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m is a three-digit integer such that when it is divided by [#permalink]
12 Aug 2017, 10:13

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m is a three-digit integer such that when it is divided by 5, the remainder is y, and when it is divided by 7, the remainder is also y. If y is a positive integer, what is the smallest possible value of m?

Re: m is a three-digit integer such that when it is divided by [#permalink]
12 Aug 2017, 13:44

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Carcass wrote:

m is a three-digit integer such that when it is divided by 5, the remainder is y, and when it is divided by 7, the remainder is also y. If y is a positive integer, what is the smallest possible value of m?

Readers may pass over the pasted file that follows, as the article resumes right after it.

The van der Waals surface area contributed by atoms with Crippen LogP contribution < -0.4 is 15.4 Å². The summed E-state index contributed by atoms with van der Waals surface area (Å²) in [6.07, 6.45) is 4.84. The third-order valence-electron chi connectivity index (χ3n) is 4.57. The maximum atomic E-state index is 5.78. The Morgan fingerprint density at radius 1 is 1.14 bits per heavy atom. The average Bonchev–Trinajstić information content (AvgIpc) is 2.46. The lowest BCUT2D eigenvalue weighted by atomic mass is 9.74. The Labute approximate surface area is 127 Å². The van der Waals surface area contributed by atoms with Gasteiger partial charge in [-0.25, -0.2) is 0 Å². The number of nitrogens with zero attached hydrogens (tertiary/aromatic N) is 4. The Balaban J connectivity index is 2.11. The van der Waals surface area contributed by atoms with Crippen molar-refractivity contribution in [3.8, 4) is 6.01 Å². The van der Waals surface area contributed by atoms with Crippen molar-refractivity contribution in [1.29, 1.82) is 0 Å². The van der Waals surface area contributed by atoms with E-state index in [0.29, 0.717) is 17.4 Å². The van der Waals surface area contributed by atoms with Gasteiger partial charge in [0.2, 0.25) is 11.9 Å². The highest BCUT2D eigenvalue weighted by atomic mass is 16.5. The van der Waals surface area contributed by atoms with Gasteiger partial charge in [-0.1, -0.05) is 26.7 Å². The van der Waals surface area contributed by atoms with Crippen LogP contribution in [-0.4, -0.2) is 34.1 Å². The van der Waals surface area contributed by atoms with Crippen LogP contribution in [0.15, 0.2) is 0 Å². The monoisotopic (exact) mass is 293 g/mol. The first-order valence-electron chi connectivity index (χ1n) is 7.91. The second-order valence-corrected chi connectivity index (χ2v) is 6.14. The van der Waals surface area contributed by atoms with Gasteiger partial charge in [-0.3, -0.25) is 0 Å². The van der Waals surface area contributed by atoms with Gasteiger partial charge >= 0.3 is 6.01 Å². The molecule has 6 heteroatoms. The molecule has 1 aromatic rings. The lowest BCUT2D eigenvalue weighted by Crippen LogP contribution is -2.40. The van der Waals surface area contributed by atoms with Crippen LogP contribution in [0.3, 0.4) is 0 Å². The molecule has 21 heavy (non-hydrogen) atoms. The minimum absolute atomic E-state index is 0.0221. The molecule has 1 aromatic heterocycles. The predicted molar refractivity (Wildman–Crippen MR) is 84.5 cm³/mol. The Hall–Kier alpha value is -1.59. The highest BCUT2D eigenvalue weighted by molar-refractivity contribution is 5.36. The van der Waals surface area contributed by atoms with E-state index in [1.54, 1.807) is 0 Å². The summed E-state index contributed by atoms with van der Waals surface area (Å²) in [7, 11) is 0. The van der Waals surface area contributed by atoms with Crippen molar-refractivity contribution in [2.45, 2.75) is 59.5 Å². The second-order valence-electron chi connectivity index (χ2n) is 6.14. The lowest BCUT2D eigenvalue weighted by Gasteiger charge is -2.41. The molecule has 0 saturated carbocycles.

There's a nice rule that say, "If N divided by D equals Q with remainder R, then N = DQ + R" For example, since 17 divided by 5 equals 3 with remainder 2, then we can write 17 = (5)(3) + 2 Likewise, since 53 divided by 10 equals 5 with remainder 3, then we can write 53 = (10)(5) + 3

When m is divided by 5, the remainder is y So, m = 5k + y for some integer k

When m is divided by 7, the remainder is y So, m = 7j + y for some integer j

Since both equations are set to equal m, we can write: 5k + y = 7j + y Subtract y from both sides to get: 5k = 7j Well, 5k represents a multiple of 5, and 7j represents a multiple of 7 So, what's the smallest 3-digit number that is a multiple of 5 AND a multiple of 7?

The smallest 3-digit number is 100 100 is a multiple of 5, but it's NOT a multiple of 7

Next we have 105 105 is a multiple of 5, AND it's a multiple of 7 Now be careful. This does NOT mean that m = 105

When we divide 105 by 5 we get a remainder of 0, but we're told that the remainder (y) is a POSITIVE INTEGER. To MINIMIZE the value of m, we need a super small remainder. The smallest possible non-zero remainder is 1. 105 + 1 = 106

So, 106 is the smallest possible 3-digit value of m.

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